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Stock Split 101 for Startups

Updated: Aug 8



When incorporating a company, we typically start with a small base of paid-up share

capital, since there is no minimum threshold for the same. However, a low paid-up share

capital results in a smaller pool of shares, and when investors invest in the company, their

shareholding is calculated based on the number of shares in the current paid-up share

capital.


For example, let’s say you start the company with a minimum capital of INR 10,000. This

could mean that you have 1000 shares in the company worth INR 10 each. Some time

down the line, you have an investor who wants to subscribe to 10% of the company’s

shares. This effectively means that the investor shall be subscribing to 100 shares (10%

of 1000). The two of you have come to an agreement for the transaction of 100 shares

for, let’s assume, $ 1 million or approximately INR 7,49,30,000. This exponentially raises

the value of each share to a whopping INR 7,49,300! From an investors perspective, this

may not matter, but you will begin feeling the pain when you create and start granting

ESOPs.


When creating and granting Employee Stock Ownership Plans (ESOPs), 1 ESOP converts

to 1 share. Therefore, in the aforementioned example, if 1 share is worth approximately

INR 7,49,300/-, then it becomes impossible to grant ESOPs to junior employees.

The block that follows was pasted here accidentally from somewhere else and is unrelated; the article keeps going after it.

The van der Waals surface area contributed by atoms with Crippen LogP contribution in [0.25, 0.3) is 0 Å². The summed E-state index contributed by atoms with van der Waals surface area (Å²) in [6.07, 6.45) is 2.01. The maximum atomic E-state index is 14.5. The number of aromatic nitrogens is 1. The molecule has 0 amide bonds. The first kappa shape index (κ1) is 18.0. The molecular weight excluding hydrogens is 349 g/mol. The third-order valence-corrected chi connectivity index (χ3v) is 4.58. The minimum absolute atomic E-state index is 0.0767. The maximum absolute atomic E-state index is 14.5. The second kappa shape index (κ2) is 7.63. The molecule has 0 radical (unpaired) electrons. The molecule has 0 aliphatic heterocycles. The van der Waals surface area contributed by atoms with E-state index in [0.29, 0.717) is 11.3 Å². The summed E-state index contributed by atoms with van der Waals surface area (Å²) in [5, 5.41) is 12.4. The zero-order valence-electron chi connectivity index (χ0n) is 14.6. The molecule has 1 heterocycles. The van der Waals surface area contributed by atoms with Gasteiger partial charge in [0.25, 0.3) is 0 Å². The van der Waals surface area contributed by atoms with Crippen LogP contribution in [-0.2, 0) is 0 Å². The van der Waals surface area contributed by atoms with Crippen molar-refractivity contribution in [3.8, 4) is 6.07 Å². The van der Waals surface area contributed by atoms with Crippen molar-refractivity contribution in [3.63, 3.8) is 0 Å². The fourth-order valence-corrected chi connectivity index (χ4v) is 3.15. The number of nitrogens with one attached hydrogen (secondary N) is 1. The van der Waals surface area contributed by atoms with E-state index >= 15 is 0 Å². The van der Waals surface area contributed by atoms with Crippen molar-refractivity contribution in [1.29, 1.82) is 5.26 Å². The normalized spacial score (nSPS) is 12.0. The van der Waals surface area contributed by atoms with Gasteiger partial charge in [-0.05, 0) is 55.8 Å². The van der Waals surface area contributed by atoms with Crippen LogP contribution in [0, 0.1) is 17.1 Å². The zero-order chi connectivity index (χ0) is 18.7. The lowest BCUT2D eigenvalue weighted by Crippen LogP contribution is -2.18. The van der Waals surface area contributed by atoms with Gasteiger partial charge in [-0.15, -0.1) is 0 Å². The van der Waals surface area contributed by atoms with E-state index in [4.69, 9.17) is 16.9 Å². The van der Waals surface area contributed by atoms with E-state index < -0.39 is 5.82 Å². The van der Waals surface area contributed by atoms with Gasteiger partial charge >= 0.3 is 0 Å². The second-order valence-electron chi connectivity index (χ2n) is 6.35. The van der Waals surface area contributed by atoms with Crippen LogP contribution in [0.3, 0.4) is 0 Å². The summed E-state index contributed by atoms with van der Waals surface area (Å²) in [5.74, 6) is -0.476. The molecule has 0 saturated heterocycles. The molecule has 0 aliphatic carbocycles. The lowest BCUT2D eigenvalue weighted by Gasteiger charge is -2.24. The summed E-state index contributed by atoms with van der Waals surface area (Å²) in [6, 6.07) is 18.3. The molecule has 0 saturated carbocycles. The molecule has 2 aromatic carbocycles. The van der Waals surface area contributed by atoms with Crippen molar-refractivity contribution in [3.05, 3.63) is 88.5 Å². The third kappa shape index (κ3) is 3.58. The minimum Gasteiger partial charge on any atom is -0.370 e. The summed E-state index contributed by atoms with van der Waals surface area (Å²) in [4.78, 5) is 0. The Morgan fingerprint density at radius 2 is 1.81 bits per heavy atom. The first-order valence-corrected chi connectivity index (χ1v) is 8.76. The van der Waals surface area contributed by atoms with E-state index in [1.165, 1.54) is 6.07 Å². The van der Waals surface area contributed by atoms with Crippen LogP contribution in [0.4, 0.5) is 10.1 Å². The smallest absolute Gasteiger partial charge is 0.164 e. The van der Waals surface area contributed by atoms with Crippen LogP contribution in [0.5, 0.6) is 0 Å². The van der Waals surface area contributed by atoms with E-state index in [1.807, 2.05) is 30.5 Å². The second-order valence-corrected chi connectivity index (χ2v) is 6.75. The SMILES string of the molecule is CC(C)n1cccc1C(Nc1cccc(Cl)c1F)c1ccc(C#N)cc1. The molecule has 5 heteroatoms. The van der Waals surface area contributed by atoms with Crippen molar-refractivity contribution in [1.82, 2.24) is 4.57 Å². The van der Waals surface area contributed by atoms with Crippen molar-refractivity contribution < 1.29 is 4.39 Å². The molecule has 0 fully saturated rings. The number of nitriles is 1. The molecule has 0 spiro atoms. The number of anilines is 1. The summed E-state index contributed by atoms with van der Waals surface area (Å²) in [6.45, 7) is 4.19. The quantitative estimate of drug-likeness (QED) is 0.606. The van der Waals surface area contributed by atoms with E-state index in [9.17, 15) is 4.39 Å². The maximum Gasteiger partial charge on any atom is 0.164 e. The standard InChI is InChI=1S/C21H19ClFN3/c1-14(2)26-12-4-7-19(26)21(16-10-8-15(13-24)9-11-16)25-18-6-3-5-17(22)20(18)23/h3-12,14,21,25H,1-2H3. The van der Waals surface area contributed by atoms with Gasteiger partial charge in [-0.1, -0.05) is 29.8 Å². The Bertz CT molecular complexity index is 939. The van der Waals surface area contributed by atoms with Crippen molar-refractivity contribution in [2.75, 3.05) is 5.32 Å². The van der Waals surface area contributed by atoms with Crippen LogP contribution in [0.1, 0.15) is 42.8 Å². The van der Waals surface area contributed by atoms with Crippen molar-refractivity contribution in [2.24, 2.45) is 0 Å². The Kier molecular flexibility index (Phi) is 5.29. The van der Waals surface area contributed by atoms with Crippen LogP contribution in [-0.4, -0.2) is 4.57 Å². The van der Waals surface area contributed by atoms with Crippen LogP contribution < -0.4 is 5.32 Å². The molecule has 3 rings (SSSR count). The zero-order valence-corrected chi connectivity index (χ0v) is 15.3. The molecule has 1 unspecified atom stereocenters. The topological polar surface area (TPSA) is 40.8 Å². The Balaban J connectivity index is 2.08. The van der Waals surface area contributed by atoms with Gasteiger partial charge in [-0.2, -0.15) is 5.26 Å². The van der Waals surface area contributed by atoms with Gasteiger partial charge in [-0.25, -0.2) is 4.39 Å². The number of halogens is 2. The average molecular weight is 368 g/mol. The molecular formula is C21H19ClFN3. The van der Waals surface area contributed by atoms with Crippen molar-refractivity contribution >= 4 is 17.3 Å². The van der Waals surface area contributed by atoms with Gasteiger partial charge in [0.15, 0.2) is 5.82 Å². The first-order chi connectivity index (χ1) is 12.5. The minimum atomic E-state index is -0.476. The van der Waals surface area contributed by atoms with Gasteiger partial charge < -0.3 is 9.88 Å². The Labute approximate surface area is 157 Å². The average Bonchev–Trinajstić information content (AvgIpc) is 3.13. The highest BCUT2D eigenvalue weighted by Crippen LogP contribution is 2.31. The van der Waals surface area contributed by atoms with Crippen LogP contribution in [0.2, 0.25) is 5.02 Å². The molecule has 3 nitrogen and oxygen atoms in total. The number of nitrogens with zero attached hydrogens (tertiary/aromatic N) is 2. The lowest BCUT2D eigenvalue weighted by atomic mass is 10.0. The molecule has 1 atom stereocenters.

So what do you now? Do you wish you could turn back time and increase the paid-up share

capital of your company? Yes! Will that solve the issue at hand? No. This is where one

considers the splitting of shares or a ‘stock split’ or ‘stock divide’.


Splitting shares is much like splitting a pizza; no matter how many slices you cut, you

would still have only one pizza. By splitting shares, you increase the number of shares in

the company without causing a change in the total market capitalization of the company.

So with a 2-for-1 stock split, each stockholder receives an additional share for each share

held, but the value of each share is reduced by half. It would mean two shares now equal

the original value of one share before the split. Common stock splits are 2-for-1, 3-for-2

and 3-for-1.


In the example given above, you could split 1 share into 10 shares which will reduce the

value of each share to INR 74,930 and this would now allow you to grant ESOPs to your

employees.


Above is a cheat sheet to help you through the process of splitting shares!


*AoA = Articles of Association

RoC = Registrar of Companies

MoA = Memorandum of Association

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